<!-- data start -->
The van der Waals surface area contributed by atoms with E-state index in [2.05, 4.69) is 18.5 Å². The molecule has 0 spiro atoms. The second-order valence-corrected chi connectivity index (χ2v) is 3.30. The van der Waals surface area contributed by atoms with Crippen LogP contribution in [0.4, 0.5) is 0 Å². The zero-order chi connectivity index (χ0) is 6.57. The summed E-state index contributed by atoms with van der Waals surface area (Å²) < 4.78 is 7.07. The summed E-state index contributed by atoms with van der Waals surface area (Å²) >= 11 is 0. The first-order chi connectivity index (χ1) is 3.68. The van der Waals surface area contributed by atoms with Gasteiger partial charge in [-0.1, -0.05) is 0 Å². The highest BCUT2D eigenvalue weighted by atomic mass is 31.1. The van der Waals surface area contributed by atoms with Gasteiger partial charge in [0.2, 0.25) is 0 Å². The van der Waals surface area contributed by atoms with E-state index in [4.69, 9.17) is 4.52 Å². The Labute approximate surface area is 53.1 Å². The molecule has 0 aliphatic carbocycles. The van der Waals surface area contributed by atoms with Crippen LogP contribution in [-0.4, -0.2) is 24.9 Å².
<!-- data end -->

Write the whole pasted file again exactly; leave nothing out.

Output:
The van der Waals surface area contributed by atoms with E-state index in [2.05, 4.69) is 18.5 Å². The molecule has 0 spiro atoms. The second-order valence-corrected chi connectivity index (χ2v) is 3.30. The van der Waals surface area contributed by atoms with Crippen LogP contribution in [0.4, 0.5) is 0 Å². The zero-order chi connectivity index (χ0) is 6.57. The summed E-state index contributed by atoms with van der Waals surface area (Å²) < 4.78 is 7.07. The summed E-state index contributed by atoms with van der Waals surface area (Å²) >= 11 is 0. The first-order chi connectivity index (χ1) is 3.68. The van der Waals surface area contributed by atoms with Gasteiger partial charge in [-0.1, -0.05) is 0 Å². The highest BCUT2D eigenvalue weighted by atomic mass is 31.1. The van der Waals surface area contributed by atoms with Gasteiger partial charge in [0.2, 0.25) is 0 Å². The van der Waals surface area contributed by atoms with E-state index in [4.69, 9.17) is 4.52 Å². The Labute approximate surface area is 53.1 Å². The molecule has 0 aliphatic carbocycles. The van der Waals surface area contributed by atoms with Crippen LogP contribution in [-0.4, -0.2) is 24.9 Å².